The Christian’s Great Interest
Faith is vital in the matter of assurance – indeed all other marks are worthless without it
by Matthew Vogan
William Guthrie is most famous for the valuable little book that he wrote called The Christian’s Great Interest. This book has gone through numerous editions (currently it is available from the Banner of Truth Trust) and been translated into various languages. It was first published in 1658, shortly before the restoration of Charles II. The subject of the book is assurance of salvation. It gives various tests by which someone may know that he is a Christian and in doing so also sets out very clearly the way of salvation. It has been greatly valued by many. On one occasion the great Puritan theologian John Owen was speaking with a minister of the Church of Scotland. Having been asked if he knew of William Guthrie, Owen drew a little gilded copy of Guthrie’s treatise from his pocket saying, "That author I take to have been one of the greatest divines that ever wrote; it is my Vademecum (a handbook or aid carried about so that it can be of immediate use) and I carry it and the Sedan New Testament, still about with me. I have written several folios, but there is more divinity in it than in them all".
"The best book I ever read"
Thomas Chalmers, the leader of the Free Church of Scotland at the time of the Disruption once wrote concerning it, "I am on the eve of finishing Guthrie which I think is the best book I ever read". He went on to speak of its character and popularity: "It has long been the favourite work of our peasantry in Scotland. One admirable property of this work is that, while it guides, it purifies".
The best author for such a book
It seems that William Guthrie was eminently suited to writing such a book. He was by nature introspective or as James Stirling put it’ "William Guthrie was a great melancholian". He had, however, overcome the extremes and potential dangers of this aspect of his character over the years. Samuel Rutherford once said that "If a man’s melancholy temperament is sanctified, it becomes to him a seat of sound mortification and of humble walking". This was Guthrie’s experience and he was the better able to be a faithful minister for it. Guthrie was helped to overcome that melancholy temperament by a vigorous sense of humour. No doubt he could feel that this was a dangerous tendency too: "My merriment!" he confessed to one who had rebuked him for it, "I know all you would say, and my merriment costs me many a salt tear in secret".
Yet he was not unfitted for spiritual things by it. One instance that demonstrates this was a time when Guthrie and fellow minister James Durham were at dinner in a gentleman’s house and Guthrie was keeping the company entertained. Durham, characteristically solemn, laughed and laughed. Family worship was taken immediately after dinner and William Guthrie was called upon to lead in prayer. The prayer was so heavenly and full of earnest spirituality that all gathered were affected by it. "0 Will", exclaimed Durham afterwards, "you are a happy man! If I had been so daft, I could not have been in any frame [to pray] for eight-and-forty hours". As Robert Wodrow notes, "It was often observed that, let Mr Guthrie be never so merry, he was presently in a frame for the most spiritual duty, and the only account I can give of it is that he acted from spiritual principles in all he did, and even in his relaxations".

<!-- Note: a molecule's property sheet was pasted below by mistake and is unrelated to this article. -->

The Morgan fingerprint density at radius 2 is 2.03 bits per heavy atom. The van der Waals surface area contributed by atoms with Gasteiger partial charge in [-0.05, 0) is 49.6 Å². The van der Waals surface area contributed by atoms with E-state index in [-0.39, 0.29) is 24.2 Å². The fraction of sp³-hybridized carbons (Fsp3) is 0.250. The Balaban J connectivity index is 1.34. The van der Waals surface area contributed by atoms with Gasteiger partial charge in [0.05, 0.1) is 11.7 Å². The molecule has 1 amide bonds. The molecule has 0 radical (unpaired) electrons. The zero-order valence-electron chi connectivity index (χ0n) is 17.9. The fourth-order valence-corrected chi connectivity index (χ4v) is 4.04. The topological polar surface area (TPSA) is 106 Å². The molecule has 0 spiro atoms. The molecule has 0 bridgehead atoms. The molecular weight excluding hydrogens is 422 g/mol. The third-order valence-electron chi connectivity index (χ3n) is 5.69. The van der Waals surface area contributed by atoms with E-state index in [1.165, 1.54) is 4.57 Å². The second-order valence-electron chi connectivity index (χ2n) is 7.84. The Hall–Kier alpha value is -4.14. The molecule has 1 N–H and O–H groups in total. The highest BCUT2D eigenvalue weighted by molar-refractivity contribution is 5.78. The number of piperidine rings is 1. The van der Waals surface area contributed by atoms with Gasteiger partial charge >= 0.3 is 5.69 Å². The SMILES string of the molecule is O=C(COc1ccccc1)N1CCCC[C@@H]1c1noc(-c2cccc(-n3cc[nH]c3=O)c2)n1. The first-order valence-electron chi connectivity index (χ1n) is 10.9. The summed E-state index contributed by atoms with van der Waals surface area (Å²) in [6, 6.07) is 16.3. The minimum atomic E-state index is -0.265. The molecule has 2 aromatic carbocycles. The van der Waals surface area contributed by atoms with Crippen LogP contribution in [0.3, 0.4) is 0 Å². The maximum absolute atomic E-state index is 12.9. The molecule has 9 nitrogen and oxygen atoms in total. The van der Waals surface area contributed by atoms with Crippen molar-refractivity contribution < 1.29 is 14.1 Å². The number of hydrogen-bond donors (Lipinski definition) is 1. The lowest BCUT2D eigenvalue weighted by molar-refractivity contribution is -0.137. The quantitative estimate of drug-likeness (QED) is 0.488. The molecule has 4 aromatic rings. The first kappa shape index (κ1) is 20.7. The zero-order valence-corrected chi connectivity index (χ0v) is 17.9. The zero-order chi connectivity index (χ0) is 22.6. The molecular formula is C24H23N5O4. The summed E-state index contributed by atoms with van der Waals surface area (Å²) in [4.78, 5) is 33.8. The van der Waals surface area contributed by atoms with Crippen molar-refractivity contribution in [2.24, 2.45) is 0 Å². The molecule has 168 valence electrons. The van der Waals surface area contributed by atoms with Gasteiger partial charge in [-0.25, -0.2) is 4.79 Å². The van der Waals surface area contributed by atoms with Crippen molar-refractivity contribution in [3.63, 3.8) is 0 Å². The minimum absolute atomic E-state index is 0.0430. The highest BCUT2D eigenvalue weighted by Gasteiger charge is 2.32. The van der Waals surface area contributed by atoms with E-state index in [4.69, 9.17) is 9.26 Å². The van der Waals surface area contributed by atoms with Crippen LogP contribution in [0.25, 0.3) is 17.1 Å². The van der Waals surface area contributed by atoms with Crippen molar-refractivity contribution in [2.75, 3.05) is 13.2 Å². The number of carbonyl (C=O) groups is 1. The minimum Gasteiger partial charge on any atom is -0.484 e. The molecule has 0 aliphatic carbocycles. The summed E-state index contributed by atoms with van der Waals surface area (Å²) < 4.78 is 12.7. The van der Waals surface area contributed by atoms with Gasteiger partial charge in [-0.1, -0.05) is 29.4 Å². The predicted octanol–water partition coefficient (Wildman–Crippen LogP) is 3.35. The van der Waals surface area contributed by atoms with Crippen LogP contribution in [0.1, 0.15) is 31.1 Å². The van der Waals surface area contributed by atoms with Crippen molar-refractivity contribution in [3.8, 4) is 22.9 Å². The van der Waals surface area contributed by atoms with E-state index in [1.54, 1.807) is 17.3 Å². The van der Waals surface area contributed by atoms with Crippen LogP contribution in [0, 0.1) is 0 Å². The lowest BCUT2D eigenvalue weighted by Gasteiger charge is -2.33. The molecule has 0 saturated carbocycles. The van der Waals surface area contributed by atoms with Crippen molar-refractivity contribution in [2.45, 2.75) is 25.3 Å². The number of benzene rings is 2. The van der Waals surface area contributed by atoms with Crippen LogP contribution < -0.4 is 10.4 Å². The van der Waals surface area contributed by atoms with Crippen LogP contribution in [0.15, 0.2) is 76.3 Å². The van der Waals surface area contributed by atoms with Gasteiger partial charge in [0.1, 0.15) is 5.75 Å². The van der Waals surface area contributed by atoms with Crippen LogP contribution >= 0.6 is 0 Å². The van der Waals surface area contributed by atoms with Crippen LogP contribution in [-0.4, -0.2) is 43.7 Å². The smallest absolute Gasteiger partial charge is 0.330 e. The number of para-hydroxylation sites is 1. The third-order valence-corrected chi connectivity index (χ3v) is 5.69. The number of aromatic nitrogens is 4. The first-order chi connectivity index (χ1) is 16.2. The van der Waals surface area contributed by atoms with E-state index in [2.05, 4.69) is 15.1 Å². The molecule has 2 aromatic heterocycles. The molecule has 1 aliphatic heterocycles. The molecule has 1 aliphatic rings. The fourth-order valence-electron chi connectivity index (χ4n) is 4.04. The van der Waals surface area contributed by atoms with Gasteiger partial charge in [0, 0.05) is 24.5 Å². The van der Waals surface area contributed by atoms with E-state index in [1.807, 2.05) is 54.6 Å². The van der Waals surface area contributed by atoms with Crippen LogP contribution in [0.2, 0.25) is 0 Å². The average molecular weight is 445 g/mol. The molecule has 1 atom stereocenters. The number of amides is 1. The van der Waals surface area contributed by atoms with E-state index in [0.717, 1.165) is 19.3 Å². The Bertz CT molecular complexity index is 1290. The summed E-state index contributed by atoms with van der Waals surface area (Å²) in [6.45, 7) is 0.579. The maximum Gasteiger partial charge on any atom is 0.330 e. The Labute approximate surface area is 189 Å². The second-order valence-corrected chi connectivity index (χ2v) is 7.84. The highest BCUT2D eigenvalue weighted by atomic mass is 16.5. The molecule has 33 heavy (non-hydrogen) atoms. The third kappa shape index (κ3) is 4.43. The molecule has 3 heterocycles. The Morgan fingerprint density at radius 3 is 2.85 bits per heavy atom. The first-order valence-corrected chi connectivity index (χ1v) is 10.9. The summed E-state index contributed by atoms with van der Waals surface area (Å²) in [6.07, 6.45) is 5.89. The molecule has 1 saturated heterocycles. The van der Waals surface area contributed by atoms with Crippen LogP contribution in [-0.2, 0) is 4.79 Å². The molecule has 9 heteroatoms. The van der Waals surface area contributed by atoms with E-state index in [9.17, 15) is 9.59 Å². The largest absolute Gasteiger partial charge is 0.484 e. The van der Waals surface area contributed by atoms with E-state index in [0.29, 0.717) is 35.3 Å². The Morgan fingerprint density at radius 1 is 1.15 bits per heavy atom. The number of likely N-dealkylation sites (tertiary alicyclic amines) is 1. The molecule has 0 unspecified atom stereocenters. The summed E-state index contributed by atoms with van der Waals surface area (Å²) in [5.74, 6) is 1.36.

Guthrie enjoyed fishing as a way of lawful relaxation and physical exercise in order to help his poor health. No doubt it also gave him food for spiritual meditation. The story is told of a visit that Guthrie paid to an older man in Haddington (a long distance away) whose spiritual life had been marked by certain extraordinary experiences. He was writing The Christian’s Great Interest at the time and the visit was helpful to him for that purpose. Guthrie listened carefully all that night and all the next day and could not tear himself away from the conversation of the man and his wife. Then suddenly his face brightened up as he remembered a delightful trout stream he had passed on his way to town. He asked the man if he had a fishing rod he might borrow. The man was pleased to think that such a minister as Guthrie might use his old fishing rod, but his wife expressed her shock at this indulgence in things earthly.
The purpose of the book
The word "interest" in the title of Guthrie’s book does not just mean that the book deals with the matter of greatest importance to a Christian. It also has a legal sense in which to have an interest means to have a valid stake or share in something to our benefit. Guthrie’s book deals with how the Christian may know that he has a legal claim within the Will and Testament or Covenant that the Lord Jesus Christ graciously makes with His people. Guthrie helps us to put ourselves in a courtroom trial where we are under Scripture as a judge to determine whether or not our claim is a true one.
Guthrie opens the book with a concern that there are many "pretending, without ground, to a special interest in Christ". On the other hand many others "who have good ground of a claim to Christ are not established in the confidence of His favour, but remain in the dark without comfort, hesitating concerning the reality of godliness in themselves". This state of affairs prompts two questions: 1. How can someone know if they are in Christ and whether or not he may lay genuine claim to God’s favour and salvation? 2. What should we do if we cannot find in ourselves the marks of a saving interest?
How can someone know whether they are in Christ?